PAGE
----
The World Bank is a favorite target of criticism. Yet, few actually know how the massive organization operates, externally or internally. Michael Goldman set out to do present this information, and specifically in the context of the 'greening' of the World Bank (or its development and promotion of "green neoliberalism") and its funding whereby it had "to come to terms with the environmentally and socially deleterious effects of its projects" (p. 7). The book "Imperial Nature: The World Bank and Struggles for Social Justice in the Age of Globalization" (2005) was the result. The author was driven toward the study by a pervasive praise of development while his own experiences were the opposite: "Whereas I am regularly told that the project of development uplifts the poor and restores the environment, too often I see it impoverishing the majority and enriching the few." (p. x).
In the book, Goldman attempts "to capture and explain the ways in which the World Bank and its partners have worked to create a representation, analysis, and mode of action for the project of development that have become naturalized, legitimate, and durable. I show through ethnographic research how, in response to effective organizing efforts of its critics, the Bank has successfully worked to reinvent itself, tame its critics, and intervene in an ever-growing number of institutions, terrains, and social bodies located across the postcolonial map" (p. 5). A methodological shortcoming, as a self-described ethnography (p. 5) and critical ethnography (p. 25), there was sparse information on what the data collection entailed or reflexivity of the process – beyond sitting in on workshops, conducting individual interviews with staff and visiting projects in one country. The reader does not gain a sense of the extent of the qualitative methods used, or if they are representative of the Bank (or ethnographic in approach). Nonetheless, the book is insightful and is well worth a read for those interested in knowing how the World Bank operates.
One of the common criticisms waged against the World Bank presents a picture of a monolithic power imposing its will upon the globe. While Goldman is critical of the Bank, he offers important nuance in the critical discourse: "People simply do not agree or consent, or fully stand with or against universal notions of progress, development, and modernization. They do not build up the scientific case for a tropical highway or pour the concrete for a megadam without some reflection, reservation, or fight. If we always assume its success or failure without first looking at how hegemony is constituted, we lose all sense of why people offer their consent without force, and why they do not. We lose the ability to discern where the political openings are, the sites and spaces where dominant structures get constituted, how people try to subvert them, and from where alternatives arise" (p. 25). This is an important addition to understand how the Bank imposes and how it is resisted, but lacking from Goldman's narrative is the role of nation-states, as sovereign countries seeking (or at least approving) World Bank projects and packages. Many countries have resisted and rejected the World Bank, and are a loci of important power in-between the international financial institution and the people of the nation. Yet, Goldman tends to focus upon the relationship between people and the Bank, and under explores the important role of governments.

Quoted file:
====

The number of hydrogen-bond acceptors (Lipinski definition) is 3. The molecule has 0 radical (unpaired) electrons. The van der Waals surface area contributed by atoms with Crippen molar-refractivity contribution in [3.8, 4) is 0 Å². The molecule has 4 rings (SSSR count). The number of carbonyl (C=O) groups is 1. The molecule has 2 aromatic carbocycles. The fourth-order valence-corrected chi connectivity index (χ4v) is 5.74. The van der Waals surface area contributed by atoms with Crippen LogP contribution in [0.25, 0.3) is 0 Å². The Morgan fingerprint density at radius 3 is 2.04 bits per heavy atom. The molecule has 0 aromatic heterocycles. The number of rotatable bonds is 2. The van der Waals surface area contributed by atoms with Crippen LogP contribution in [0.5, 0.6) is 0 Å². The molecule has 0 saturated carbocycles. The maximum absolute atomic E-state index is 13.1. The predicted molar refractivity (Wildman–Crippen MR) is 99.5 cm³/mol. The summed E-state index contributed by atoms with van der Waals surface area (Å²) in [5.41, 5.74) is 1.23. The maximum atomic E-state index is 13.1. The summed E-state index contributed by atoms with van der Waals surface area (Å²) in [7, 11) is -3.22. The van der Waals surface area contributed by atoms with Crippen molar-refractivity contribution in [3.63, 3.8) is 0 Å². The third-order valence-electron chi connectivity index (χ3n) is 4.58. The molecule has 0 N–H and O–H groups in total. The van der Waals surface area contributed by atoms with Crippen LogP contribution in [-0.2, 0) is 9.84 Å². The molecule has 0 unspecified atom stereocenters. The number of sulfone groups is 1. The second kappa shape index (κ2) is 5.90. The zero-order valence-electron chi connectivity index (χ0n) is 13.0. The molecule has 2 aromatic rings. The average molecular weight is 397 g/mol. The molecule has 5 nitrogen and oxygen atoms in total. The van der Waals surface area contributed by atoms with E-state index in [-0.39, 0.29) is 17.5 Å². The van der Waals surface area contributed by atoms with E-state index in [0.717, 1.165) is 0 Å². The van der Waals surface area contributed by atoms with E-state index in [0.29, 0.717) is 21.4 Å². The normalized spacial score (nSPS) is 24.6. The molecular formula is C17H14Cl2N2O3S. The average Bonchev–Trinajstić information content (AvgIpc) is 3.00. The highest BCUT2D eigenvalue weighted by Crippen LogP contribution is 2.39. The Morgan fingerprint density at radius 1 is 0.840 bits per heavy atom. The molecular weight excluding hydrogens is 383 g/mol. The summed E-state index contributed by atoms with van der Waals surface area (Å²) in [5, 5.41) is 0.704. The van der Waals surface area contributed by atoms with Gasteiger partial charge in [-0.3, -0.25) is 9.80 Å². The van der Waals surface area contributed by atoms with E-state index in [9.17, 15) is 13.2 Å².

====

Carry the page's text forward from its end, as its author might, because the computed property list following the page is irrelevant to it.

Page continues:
One of the interesting arguments developed by the author is around how the World Bank seeks to dominate the norms and trends of international development ideas, writing that "data collection and analysis, report writing, editing, and the nail-biting process of getting approval from one's superiors (and one's superiors' superior) is less a process of discovery, creativity, and refutation than one of manufacturing consent. From hiring practices, to hierarchical pressures, to funding decisions for research, to the way information flows are manipulated internally and externally, the assembly line of knowledge production is studded with cultural practices of social control as well as incorporations and hegemony-building" (p. 148-149). Later, in the country case study, Goldman continues this train of thought: "with omission there is inclusion; for every concern, data set, interpretation, and recommendation that is omitted or removed from a report, there are as many that fill its pages and circulate as science locally and oftentimes transnationally" (p. 169). This manufacturing of consent is particularly vivid in the case of community consultations, where one independent researcher found that those consulted had little to no idea of what was even being discussed in the meeting, of often held completely different ideas of what was being proposed and approved (p. 172).
Although the book was written in the early 2000s, it provides interesting insight into what would become normalized in the decade that followed the publication of this book: "Since 9/11, the Bank has been compelled to redirect its finances to a handful of countries supporting the U.S. war. In 2002, the World Bank put together loans for an unprecedented $800 million to Pakistan, $2.2 billion to India, and $3.5 billion to Turkey, much of which appears unconnected to plans the Bank had before September 2001. Countries in southern Africa suffering from horrible famine received little financial support. In 2004 and 2005, the Bank's flagship investments have been Afghanistan and Iraq. The future of the Bank seems to be in the mopping up of the destruction caused by the U.S. military, the rebuilding of societies in the name of antiterrorism, development and democracy." (p. 275). Goldman does not explore who most benefits from these shifts and new financial packages, but other works, such as Rashid's Descent into Chaos, does.